Red Cross visits POWs from Ukraine, Russia
The International Committee of the Red Cross didn't specify what "all sides" meant, but it is believed to mean Russian and Ukrainian government forces, as well as pro-Russian separatists who have been waging an armed struggle in eastern Ukraine against the Kyiv government since 2014. It could also include foreign fighters who might have been captured.
A Red Cross statement Friday said the POW visits had enabled it to pass on information to hundreds of families about their loved ones.
The ICRC did not specify how many families had been informed about their relatives, or where the visits took place. It said only that the visits had taken place "in recent months." The statement came a day after the humanitarian agency broke its silence about prisoners of war in the nearly three-month-long conflict, announcing it has registered "hundreds" of Ukrainian prisoners of war this week from the Azovstal steel plant in Mariupol who ended their defense against a weeks-long siege by Russian forces.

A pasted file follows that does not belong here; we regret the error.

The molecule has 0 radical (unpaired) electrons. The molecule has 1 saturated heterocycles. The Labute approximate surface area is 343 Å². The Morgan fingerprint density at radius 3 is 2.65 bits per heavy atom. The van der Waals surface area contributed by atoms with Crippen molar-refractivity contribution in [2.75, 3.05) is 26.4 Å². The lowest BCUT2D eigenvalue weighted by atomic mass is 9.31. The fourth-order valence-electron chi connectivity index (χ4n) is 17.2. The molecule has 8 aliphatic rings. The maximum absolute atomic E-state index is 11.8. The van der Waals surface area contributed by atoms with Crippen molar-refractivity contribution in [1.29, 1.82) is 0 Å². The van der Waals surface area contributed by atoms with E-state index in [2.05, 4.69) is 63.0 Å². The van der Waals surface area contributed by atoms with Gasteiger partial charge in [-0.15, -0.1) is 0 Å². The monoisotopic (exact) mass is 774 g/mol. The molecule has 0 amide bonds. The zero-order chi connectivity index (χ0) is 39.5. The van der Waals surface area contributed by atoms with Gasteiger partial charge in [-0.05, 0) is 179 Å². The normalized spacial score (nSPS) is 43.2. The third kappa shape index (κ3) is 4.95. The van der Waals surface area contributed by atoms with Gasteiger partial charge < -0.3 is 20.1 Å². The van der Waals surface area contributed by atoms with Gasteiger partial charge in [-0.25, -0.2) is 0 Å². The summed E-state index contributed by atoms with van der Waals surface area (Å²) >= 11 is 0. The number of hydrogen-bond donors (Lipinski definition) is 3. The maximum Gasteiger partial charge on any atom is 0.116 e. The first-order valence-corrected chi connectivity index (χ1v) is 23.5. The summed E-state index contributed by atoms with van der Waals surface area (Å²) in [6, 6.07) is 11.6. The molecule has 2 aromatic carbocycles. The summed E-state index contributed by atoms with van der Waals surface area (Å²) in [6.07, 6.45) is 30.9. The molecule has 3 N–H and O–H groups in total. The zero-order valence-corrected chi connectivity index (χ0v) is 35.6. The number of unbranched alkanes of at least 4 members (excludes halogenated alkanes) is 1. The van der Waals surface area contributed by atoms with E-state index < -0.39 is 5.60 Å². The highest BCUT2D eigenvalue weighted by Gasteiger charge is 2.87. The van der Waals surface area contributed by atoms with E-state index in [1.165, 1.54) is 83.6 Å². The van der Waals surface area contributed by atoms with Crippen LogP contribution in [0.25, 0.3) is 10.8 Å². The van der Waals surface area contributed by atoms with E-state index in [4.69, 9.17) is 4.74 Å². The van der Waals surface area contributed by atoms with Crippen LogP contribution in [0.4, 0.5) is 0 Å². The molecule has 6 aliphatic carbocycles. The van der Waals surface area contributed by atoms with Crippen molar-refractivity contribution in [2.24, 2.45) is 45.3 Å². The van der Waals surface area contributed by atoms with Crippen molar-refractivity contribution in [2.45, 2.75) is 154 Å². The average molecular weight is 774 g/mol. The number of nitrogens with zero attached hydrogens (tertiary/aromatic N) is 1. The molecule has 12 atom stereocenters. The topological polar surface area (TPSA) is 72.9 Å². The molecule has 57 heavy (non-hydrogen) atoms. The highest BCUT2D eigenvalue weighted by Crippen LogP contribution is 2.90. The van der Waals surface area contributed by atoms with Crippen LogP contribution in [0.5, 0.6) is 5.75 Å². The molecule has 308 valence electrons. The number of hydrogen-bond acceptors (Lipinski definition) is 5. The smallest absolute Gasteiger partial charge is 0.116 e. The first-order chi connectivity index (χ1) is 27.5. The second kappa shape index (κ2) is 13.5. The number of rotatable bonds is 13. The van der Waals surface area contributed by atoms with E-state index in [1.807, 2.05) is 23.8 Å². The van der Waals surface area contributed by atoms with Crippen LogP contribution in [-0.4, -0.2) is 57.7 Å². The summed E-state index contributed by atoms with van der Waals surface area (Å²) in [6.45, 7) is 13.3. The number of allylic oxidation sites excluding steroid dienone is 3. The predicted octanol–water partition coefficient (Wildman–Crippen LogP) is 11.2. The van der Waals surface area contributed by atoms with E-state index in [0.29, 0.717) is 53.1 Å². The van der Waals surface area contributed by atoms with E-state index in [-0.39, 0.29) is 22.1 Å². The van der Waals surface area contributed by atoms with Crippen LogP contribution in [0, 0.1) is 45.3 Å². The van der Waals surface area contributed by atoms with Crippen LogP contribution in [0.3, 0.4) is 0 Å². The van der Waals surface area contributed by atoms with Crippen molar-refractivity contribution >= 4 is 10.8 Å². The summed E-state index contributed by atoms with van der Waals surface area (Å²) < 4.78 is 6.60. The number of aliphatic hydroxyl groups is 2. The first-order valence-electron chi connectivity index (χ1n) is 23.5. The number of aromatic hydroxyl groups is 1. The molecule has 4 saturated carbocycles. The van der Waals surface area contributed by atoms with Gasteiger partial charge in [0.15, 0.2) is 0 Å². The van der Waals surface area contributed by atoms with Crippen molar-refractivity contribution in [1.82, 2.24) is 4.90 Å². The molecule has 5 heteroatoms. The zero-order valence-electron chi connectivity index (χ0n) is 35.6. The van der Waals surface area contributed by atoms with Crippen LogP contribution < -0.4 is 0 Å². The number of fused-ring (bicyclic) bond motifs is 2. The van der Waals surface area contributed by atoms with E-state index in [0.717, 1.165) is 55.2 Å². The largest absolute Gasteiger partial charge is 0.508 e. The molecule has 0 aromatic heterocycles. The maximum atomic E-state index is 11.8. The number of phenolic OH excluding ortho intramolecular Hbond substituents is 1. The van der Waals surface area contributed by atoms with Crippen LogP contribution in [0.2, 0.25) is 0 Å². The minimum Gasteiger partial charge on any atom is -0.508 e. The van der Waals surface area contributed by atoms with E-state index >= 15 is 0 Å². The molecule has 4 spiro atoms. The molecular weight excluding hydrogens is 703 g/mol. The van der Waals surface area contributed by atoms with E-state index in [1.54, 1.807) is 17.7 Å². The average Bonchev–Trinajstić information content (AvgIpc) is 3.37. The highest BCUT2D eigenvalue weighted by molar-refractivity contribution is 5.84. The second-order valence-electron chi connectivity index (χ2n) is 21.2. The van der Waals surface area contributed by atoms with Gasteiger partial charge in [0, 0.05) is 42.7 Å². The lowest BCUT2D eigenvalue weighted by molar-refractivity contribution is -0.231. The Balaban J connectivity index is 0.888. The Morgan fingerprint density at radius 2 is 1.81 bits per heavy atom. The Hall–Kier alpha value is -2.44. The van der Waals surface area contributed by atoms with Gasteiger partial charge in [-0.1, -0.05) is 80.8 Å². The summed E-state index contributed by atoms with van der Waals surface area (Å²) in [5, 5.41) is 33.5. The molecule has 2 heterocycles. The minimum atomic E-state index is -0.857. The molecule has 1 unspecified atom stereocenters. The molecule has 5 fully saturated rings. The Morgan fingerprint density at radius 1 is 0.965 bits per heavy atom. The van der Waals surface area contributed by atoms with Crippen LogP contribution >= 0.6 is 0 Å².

"Many more families need answers; the ICRC must have full access to POWs and civilian internees, wherever they are held, in order to provide those answers," the Geneva-based organization said.
Some humanitarian law experts have questioned why the ICRC took so long to announce its POW visits, a key part of its mandate.
The ICRC often operates confidentially in its role to help protect civilians, prisoners of war and other non-combatants in conflicts, and ensure the respect of the rules of war.
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